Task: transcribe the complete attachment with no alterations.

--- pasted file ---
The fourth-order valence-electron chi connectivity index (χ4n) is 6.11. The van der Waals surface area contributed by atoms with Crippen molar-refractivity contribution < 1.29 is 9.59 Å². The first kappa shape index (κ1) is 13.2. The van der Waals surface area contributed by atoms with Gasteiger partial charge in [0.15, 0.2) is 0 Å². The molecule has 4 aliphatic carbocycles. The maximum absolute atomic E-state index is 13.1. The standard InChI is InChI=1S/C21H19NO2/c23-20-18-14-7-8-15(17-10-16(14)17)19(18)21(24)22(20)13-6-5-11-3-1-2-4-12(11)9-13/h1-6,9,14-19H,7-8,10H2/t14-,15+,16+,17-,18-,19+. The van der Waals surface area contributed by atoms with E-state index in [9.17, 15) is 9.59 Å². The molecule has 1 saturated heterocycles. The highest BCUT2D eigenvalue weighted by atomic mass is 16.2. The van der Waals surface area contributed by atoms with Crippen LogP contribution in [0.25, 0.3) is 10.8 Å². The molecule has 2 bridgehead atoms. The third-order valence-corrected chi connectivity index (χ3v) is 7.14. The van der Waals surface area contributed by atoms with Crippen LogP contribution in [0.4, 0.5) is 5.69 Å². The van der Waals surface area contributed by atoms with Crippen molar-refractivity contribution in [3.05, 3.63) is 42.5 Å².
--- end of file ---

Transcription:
The fourth-order valence-electron chi connectivity index (χ4n) is 6.11. The van der Waals surface area contributed by atoms with Crippen molar-refractivity contribution < 1.29 is 9.59 Å². The first kappa shape index (κ1) is 13.2. The van der Waals surface area contributed by atoms with Gasteiger partial charge in [0.15, 0.2) is 0 Å². The molecule has 4 aliphatic carbocycles. The maximum absolute atomic E-state index is 13.1. The standard InChI is InChI=1S/C21H19NO2/c23-20-18-14-7-8-15(17-10-16(14)17)19(18)21(24)22(20)13-6-5-11-3-1-2-4-12(11)9-13/h1-6,9,14-19H,7-8,10H2/t14-,15+,16+,17-,18-,19+. The van der Waals surface area contributed by atoms with E-state index in [9.17, 15) is 9.59 Å². The molecule has 1 saturated heterocycles. The highest BCUT2D eigenvalue weighted by atomic mass is 16.2. The van der Waals surface area contributed by atoms with Crippen LogP contribution in [0.25, 0.3) is 10.8 Å². The molecule has 2 bridgehead atoms. The third-order valence-corrected chi connectivity index (χ3v) is 7.14. The van der Waals surface area contributed by atoms with Crippen LogP contribution in [0.4, 0.5) is 5.69 Å². The van der Waals surface area contributed by atoms with Crippen molar-refractivity contribution in [3.05, 3.63) is 42.5 Å².